But what is the evidence for this apparently normal recommendation – is there anything of substance that supports the therapeutic use of these water soluble vitamins.

To date most studies have been conducted using a cross sectional approach[1],[2] (a class of research methods that involve observation of some subset of a population of items all at the same time, in which, groups can be compared at different ages with respect of independent variables) rather than the preferred prospective style investigations (an analytic study designed to determine the relationship between a condition and a characteristic shared by some members of a group). A prospective study may involve many variables or only two; it may seek to demonstrate a relationship that is an association or one that is causal. Prospective studies produce a direct measure of risk called the relative risk.

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PEA – a Natural Antidepressant

Phenylethylamine (PEA) is the compound found in chocolate that is thought to produce its positive effects on mood. Aphanizomenon flos-aquae (AFA) is a particular strain of blue green algae that has been found to have many times more PEA than chocolate. Numerous studies have demonstrated PEA’s efficacy for depression and ADHD, and some scientists say that it may even be responsible for the brain chemicals involved with love and monogamy.

AFA/PEA: Blue Green Algae Supercharged with Phenylethylamine

AFA/PEA is a concentrated liquid blue green algae aphanizomenon flosaquae (AFA) that has been found to have very high levels of phenylethylamine (PEA). PEA is the same compound that is found in chocolate and thought to produce chocolate’s pleasurable effects on mood; however AFA/PEA contains many times more PEA than chocolate. Studies demonstrate phenylethylamine’s efficacy as an anti-depressant, and its effectiveness for ADHD, as well as being involved with “runner’s high” and even the chemicals responsible for romantic love.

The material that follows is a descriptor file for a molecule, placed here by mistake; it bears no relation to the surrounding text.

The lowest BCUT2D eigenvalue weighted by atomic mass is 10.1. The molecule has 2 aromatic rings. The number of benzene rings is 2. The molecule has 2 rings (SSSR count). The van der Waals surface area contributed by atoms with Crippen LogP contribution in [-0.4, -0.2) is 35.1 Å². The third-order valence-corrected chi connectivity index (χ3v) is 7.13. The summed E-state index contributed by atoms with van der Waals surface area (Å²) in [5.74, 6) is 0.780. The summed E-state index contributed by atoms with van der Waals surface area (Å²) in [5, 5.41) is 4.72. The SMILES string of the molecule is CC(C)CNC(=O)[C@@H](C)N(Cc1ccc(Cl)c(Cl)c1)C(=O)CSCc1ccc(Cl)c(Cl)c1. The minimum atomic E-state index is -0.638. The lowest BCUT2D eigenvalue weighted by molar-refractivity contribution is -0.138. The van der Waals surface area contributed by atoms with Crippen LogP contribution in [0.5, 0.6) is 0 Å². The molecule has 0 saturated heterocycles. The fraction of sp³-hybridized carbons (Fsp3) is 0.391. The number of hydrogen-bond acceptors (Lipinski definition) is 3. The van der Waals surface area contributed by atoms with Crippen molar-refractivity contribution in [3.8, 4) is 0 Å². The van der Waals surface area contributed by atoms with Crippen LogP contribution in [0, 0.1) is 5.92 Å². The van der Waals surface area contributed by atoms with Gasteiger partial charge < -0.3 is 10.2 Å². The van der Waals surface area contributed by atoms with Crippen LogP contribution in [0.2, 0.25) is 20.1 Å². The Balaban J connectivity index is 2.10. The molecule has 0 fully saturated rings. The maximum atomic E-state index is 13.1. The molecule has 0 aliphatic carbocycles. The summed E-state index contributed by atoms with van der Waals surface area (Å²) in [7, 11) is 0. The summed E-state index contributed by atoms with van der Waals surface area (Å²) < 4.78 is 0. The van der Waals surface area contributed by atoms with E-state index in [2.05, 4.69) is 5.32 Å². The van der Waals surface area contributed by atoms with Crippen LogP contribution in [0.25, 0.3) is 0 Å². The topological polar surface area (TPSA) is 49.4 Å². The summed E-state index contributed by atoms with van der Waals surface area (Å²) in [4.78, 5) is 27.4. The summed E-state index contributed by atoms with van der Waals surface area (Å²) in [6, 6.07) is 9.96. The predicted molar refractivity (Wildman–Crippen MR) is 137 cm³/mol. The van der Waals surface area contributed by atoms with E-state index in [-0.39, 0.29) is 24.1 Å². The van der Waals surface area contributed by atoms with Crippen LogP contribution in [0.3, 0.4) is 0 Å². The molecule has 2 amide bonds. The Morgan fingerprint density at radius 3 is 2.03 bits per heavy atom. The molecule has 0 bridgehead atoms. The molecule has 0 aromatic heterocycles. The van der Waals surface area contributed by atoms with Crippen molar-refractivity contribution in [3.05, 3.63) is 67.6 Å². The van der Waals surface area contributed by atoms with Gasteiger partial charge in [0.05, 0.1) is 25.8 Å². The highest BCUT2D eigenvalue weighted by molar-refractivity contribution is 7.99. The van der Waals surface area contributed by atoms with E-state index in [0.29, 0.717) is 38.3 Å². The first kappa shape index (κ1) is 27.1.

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Gluten May be Causing Your Brain Problems!

An interesting paper published in the Sept 2008 Annals of Neurology described a ‘new to science’ brain aggravating enzyme, triggered by reactivity to gluten, but acting independently of other coeliac symptoms.[1]

Most clinicians understand that overt gluten reactivity is classified under coeliac disease and the the classic constellation of symptoms and signs characterising  malabsorptive syndrome is a readily recognised manifestation  of  coeliac  disease. Frank malabsorptive symptoms include steatorrhea, weight loss or failure to thrive, bloating, and flatulence, with multiple deficiency states. More common but more difficult to recognise, however, are the other diverse ways in which coeliac disease presents.

Coeliac disease may also mimic many common clinical entities. These atypical modes of presentation include deficiencies of single micronutrients; nonspecific gastrointestinal complaints such as bloating, abdominal pain, diarrhoea, constipation, flatulence, secondary lactose intolerance, and dyspepsia; and non-gastrointestinal complaints such as fatigue, depression, arthralgia, milk intolerance, osteomalacia or osteoporosis, and iron deficiency anaemia.